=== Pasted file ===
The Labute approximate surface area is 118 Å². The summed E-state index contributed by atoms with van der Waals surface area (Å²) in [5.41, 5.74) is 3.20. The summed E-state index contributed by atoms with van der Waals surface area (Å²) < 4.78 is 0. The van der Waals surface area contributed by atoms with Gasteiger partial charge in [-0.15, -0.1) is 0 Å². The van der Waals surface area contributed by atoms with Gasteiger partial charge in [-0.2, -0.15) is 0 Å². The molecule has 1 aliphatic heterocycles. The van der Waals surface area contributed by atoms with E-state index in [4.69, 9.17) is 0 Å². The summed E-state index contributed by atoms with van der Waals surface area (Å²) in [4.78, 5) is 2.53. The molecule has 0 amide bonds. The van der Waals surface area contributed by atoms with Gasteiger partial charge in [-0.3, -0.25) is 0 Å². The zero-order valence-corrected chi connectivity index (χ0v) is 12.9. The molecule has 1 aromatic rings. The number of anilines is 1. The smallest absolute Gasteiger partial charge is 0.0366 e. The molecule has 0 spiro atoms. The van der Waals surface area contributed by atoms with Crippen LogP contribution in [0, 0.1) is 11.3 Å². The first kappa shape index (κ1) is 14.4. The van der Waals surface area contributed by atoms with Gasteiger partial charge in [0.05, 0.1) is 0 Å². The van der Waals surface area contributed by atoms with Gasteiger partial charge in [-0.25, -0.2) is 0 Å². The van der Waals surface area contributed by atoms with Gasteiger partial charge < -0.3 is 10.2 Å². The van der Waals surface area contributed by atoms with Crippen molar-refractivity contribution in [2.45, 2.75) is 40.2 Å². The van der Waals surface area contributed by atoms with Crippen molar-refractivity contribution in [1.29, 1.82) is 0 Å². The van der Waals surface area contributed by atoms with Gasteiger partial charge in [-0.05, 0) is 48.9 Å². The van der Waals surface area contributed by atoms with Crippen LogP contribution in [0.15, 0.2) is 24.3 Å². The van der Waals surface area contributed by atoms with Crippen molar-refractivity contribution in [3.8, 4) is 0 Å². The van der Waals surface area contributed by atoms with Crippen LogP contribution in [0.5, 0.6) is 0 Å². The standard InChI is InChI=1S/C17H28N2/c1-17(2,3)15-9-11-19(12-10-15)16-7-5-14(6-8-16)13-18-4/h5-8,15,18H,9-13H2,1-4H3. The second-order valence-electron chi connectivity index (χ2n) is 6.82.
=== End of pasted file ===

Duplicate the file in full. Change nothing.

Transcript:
The Labute approximate surface area is 118 Å². The summed E-state index contributed by atoms with van der Waals surface area (Å²) in [5.41, 5.74) is 3.20. The summed E-state index contributed by atoms with van der Waals surface area (Å²) < 4.78 is 0. The van der Waals surface area contributed by atoms with Gasteiger partial charge in [-0.15, -0.1) is 0 Å². The van der Waals surface area contributed by atoms with Gasteiger partial charge in [-0.2, -0.15) is 0 Å². The molecule has 1 aliphatic heterocycles. The van der Waals surface area contributed by atoms with E-state index in [4.69, 9.17) is 0 Å². The summed E-state index contributed by atoms with van der Waals surface area (Å²) in [4.78, 5) is 2.53. The molecule has 0 amide bonds. The van der Waals surface area contributed by atoms with Gasteiger partial charge in [-0.3, -0.25) is 0 Å². The zero-order valence-corrected chi connectivity index (χ0v) is 12.9. The molecule has 1 aromatic rings. The number of anilines is 1. The smallest absolute Gasteiger partial charge is 0.0366 e. The molecule has 0 spiro atoms. The van der Waals surface area contributed by atoms with Crippen LogP contribution in [0, 0.1) is 11.3 Å². The first kappa shape index (κ1) is 14.4. The van der Waals surface area contributed by atoms with Gasteiger partial charge in [0.05, 0.1) is 0 Å². The van der Waals surface area contributed by atoms with Gasteiger partial charge in [-0.25, -0.2) is 0 Å². The van der Waals surface area contributed by atoms with Gasteiger partial charge < -0.3 is 10.2 Å². The van der Waals surface area contributed by atoms with Crippen molar-refractivity contribution in [2.45, 2.75) is 40.2 Å². The van der Waals surface area contributed by atoms with Crippen molar-refractivity contribution in [1.29, 1.82) is 0 Å². The van der Waals surface area contributed by atoms with Gasteiger partial charge in [-0.05, 0) is 48.9 Å². The van der Waals surface area contributed by atoms with Crippen LogP contribution in [0.15, 0.2) is 24.3 Å². The van der Waals surface area contributed by atoms with Crippen molar-refractivity contribution in [3.8, 4) is 0 Å². The van der Waals surface area contributed by atoms with Crippen LogP contribution in [0.5, 0.6) is 0 Å². The standard InChI is InChI=1S/C17H28N2/c1-17(2,3)15-9-11-19(12-10-15)16-7-5-14(6-8-16)13-18-4/h5-8,15,18H,9-13H2,1-4H3. The second-order valence-electron chi connectivity index (χ2n) is 6.82.